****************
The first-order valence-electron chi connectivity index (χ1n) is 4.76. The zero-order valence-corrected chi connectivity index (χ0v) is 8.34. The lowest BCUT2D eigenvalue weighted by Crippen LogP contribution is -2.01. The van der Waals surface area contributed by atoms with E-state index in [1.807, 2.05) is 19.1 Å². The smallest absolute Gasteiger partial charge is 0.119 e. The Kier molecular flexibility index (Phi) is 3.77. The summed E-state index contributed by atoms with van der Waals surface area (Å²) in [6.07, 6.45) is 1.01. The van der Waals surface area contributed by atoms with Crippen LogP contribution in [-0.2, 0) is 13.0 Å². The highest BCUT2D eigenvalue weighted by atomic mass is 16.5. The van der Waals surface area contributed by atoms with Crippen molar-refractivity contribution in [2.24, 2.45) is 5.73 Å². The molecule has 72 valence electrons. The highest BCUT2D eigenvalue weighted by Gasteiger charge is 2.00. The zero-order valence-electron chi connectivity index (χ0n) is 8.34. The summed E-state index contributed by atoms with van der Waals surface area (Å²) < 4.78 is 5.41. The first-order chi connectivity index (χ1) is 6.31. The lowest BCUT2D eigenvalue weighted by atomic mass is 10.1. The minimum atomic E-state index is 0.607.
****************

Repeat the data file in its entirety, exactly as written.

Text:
The first-order valence-electron chi connectivity index (χ1n) is 4.76. The zero-order valence-corrected chi connectivity index (χ0v) is 8.34. The lowest BCUT2D eigenvalue weighted by Crippen LogP contribution is -2.01. The van der Waals surface area contributed by atoms with E-state index in [1.807, 2.05) is 19.1 Å². The smallest absolute Gasteiger partial charge is 0.119 e. The Kier molecular flexibility index (Phi) is 3.77. The summed E-state index contributed by atoms with van der Waals surface area (Å²) in [6.07, 6.45) is 1.01. The van der Waals surface area contributed by atoms with Crippen LogP contribution in [-0.2, 0) is 13.0 Å². The highest BCUT2D eigenvalue weighted by atomic mass is 16.5. The van der Waals surface area contributed by atoms with Crippen molar-refractivity contribution in [2.24, 2.45) is 5.73 Å². The molecule has 72 valence electrons. The highest BCUT2D eigenvalue weighted by Gasteiger charge is 2.00. The zero-order valence-electron chi connectivity index (χ0n) is 8.34. The summed E-state index contributed by atoms with van der Waals surface area (Å²) < 4.78 is 5.41. The first-order chi connectivity index (χ1) is 6.31. The lowest BCUT2D eigenvalue weighted by atomic mass is 10.1. The minimum atomic E-state index is 0.607.